Multi-Bin Composting: Easy As 1-2-3!
Multiple bins means MORE compost
The magic of composting is that… it’s not magic at all! When we compost, we are simply speeding up nature’s normal decomposition process by providing the perfect conditions for decomposers to work. A process that takes decades (or longer!) in a forest, now takes just a few months in your yard.
The beauty of a multi-bin (most often, 3 individual bins) composter lies in the ability to pull out finished, ready-to-use compost at any time, while simultaneously building new batches of compost with fresh scraps. When composting in a single bin, the continuous addition of fresh kitchen and garden scraps slows the decomposition process down. Using multiple bins allows you to optimize the breakdown journey of your scraps from whole organics to nutrient-rich finished compost with maximum efficiency!
Bin 1: Fresh Beginnings
Bin 1 is where you add kitchen and yard scraps. Maintaining a “brown” layer on top helps retain moisture.
To begin, add fresh kitchen scraps and garden waste to Bin 1. Successful compost requires both “greens” and “browns.” Greens are chock full of moisture and nitrogen, and include items such as grass clippings, fruit and veggie scraps from the kitchen, deadheaded flowers, and coffee grounds. Browns are high in carbon and help provide structure for your compost. Wood shavings, dried leaves, twigs, and shredded plain cardboard are all easy-to-source browns. Aim for 2-3 parts brown for every 1 part green.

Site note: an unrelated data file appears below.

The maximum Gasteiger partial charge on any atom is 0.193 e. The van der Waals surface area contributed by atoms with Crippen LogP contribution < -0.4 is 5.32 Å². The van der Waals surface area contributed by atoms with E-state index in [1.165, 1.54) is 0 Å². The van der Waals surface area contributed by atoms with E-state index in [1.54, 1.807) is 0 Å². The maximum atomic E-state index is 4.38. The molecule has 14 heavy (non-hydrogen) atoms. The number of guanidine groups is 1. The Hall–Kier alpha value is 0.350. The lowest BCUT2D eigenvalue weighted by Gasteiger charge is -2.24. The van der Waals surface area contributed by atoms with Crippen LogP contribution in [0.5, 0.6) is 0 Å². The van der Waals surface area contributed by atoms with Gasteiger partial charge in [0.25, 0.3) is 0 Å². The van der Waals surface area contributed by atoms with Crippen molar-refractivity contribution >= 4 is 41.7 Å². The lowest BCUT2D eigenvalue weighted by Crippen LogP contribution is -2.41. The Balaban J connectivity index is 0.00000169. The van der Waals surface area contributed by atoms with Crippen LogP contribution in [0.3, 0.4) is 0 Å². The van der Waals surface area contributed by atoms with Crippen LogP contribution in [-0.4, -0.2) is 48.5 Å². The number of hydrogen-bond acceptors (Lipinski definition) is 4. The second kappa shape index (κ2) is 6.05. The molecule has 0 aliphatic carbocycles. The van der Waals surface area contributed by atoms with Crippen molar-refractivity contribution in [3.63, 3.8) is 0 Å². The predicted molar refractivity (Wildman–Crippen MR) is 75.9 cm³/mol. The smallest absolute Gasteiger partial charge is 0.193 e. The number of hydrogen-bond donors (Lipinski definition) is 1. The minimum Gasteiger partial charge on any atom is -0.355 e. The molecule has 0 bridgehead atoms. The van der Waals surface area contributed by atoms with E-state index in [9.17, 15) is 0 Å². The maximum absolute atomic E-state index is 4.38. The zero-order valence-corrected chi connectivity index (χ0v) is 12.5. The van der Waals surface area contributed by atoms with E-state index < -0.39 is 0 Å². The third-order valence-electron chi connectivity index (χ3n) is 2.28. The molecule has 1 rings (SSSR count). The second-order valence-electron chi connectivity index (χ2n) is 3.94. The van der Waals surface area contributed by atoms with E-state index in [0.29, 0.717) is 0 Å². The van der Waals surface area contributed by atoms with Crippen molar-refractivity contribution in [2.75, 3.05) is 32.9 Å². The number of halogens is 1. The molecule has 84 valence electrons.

Depending on how much kitchen and garden waste your household generates, it can take between 2 weeks to 2 months to fill the first bin. As Bin 1 starts to fill up, you may notice it is generating some heat as well as height. Decomposers give off heat as they digest your scraps. A steamy compost pile is a sign that things are cooking, and the billions of decomposing bacteria are happy in their compost home. With a compost thermometer, you may see temperatures between 130°F and 150°F!
When To Move to Next Bin: Once the temperature of Bin 1 has peaked, use a shovel or broadfork to flip most of this semi-cooked pile into Bin 2. (Leave some of the good stuff to prime fresh scraps with beneficial microorganisms!
Bin 2: Let’s Get Cooking
The material in Bin 2 should be mostly broken down, although eggshells and fibrous stalks may still be visible.
Bin 2 is where things really start breaking down. When you move the contents over to Bin 2, you are accomplishing three things:
- You’re freeing up space in Bin 1 for fresh, new scraps.
- You're mixing in the undigested material from the outside of the Bin 1 pile.
- You’re adding oxygen to the pile.
Composting is an aerobic process — meaning, your decomposers need oxygen to do their job! Bin 2 is a perfect time in the composting process to aerate your pile, using a pitchfork or a specialized compost aerator. But for the most part, you can just leave it alone and… let it cook!
To speed up this process, you can add either our Super Hot Compost Starter, or which “revs up” your compost pile with nitrogen and beneficial microorganisms, or a microbe-based booster like Re-Gen Compost Accelerator. In as little as a week, but up to 2 months, your pile will have broken down until it’s mostly uniform-looking and there are hardly any recognizable scraps — though eggshells and fibrous stalks may still be visible.
Be sure to continue adding fresh kitchen and garden waste only to Bin 1. Adding fresh scraps to this semi-cooked pile will only slow the process down.
When To Move to Next Bin: When the pile in Bin 2 starts to look like, well, compost — that is, mostly uniform texture and color except for some more substantial scraps — it’s time to move it along to Bin 3 for curing.